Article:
2. Peace of Mind: Knowing that you have extended care insurance can provide peace of mind that you will be able to afford the care you need if you experience a chronic illness or disability.

  3. Independence: Extended care insurance can help individuals maintain their independence by providing coverage for home health care services, allowing them to receive care in the comfort of their own home.

  4. Protecting Retirement Savings: Paying for long-term care services out of pocket can quickly deplete retirement savings. Extended care insurance can help protect retirement savings by covering the costs of long-term care services.

What does Extended Care Insurance Cover?

Extended care insurance typically covers the costs of long-term care services, which can include:

  1. Nursing Home Care: Coverage for nursing home care typically includes room and board, meals, medical care, rehabilitation therapy, and personal care.

  2. Home Health Care: Coverage for home health care typically includes skilled nursing care, physical therapy, occupational therapy, speech therapy, and personal care.

  3. Assisted Living Facilities: Coverage for assisted living facilities typically includes room and board, meals, medical care, rehabilitation therapy, and personal care.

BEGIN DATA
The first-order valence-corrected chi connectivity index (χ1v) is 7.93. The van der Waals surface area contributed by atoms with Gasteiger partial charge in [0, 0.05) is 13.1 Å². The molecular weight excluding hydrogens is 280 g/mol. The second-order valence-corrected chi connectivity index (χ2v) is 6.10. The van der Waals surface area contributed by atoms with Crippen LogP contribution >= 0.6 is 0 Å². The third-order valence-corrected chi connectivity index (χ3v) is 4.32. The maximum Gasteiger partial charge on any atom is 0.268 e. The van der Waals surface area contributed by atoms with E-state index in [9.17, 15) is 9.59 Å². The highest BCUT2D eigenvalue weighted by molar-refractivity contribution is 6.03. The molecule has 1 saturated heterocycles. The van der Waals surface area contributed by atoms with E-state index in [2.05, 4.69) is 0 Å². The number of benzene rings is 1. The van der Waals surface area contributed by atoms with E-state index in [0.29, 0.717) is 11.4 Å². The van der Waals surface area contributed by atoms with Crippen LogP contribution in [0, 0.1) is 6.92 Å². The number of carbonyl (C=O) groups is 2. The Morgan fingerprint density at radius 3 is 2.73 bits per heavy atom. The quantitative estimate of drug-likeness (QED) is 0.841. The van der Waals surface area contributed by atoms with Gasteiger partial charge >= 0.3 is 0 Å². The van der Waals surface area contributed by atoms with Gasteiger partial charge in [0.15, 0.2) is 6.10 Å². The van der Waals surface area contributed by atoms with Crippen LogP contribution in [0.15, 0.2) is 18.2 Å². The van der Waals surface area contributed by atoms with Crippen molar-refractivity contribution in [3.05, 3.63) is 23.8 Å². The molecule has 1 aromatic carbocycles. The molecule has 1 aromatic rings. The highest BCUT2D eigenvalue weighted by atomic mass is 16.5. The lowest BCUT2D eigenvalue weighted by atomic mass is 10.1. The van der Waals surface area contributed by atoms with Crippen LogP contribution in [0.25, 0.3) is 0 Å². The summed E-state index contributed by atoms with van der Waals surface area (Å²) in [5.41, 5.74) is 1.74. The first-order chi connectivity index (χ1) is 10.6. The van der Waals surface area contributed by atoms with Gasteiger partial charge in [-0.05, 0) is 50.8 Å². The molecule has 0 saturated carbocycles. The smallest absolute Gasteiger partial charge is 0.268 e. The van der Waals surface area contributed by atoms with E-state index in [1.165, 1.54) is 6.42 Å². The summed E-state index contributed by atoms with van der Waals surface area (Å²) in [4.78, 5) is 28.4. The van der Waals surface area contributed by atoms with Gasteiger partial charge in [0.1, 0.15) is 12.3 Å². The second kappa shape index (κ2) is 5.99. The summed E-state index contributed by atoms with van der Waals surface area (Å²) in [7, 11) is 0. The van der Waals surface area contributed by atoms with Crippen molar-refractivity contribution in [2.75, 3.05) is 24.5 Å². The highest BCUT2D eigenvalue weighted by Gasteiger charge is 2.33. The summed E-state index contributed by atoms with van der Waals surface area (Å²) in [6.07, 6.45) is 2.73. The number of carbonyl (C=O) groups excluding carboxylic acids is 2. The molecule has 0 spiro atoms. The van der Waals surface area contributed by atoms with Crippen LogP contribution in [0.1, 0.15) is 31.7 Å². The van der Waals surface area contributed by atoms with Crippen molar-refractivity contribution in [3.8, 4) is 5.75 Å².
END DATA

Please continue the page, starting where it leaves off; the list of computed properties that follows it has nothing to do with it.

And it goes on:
4. Adult Day Care: Coverage for adult day care typically includes social activities, meals, and some medical services.

  5. Hospice Care: Coverage for hospice care typically includes medical and personal care for individuals who are terminally ill.

Extended care insurance may also offer additional benefits such as caregiver support services, respite care, and care coordination services to help individuals and their families manage their care needs. However, it's important to review the policy details carefully to understand what services are covered and any limitations or exclusions.

How do you Qualify for the Benefit?

To qualify for benefits under extended care insurance, you typically need to satisfy an Elimination Period, which is a waiting period before benefits begin, and meet certain requirements outlined in your policy. These requirements usually include a certification from a Licensed Health Care Practitioner that you need help due to either:

  1. Inability to perform at least two Activities of Daily Living (ADLs) without human assistance or supervision. ADLs include bathing, eating, continence, toileting, dressing, and transferring.

  2. Suffering from Cognitive Impairment and requiring substantial supervision. This can include conditions such as Alzheimer's disease or dementia.

Once you meet these requirements, the insurance company will begin paying out benefits according to the policy terms. It's important to review your policy carefully to understand the specific requirements and limitations of your extended care insurance plan.

How much does Extended Care Insurance cost?

The cost of extended care insurance can vary widely depending on several factors, such as:

  1. Age: The younger you are when you purchase a policy, the lower your premiums are likely to be.

  2. Health: Your current health status and medical history can impact the cost of your policy.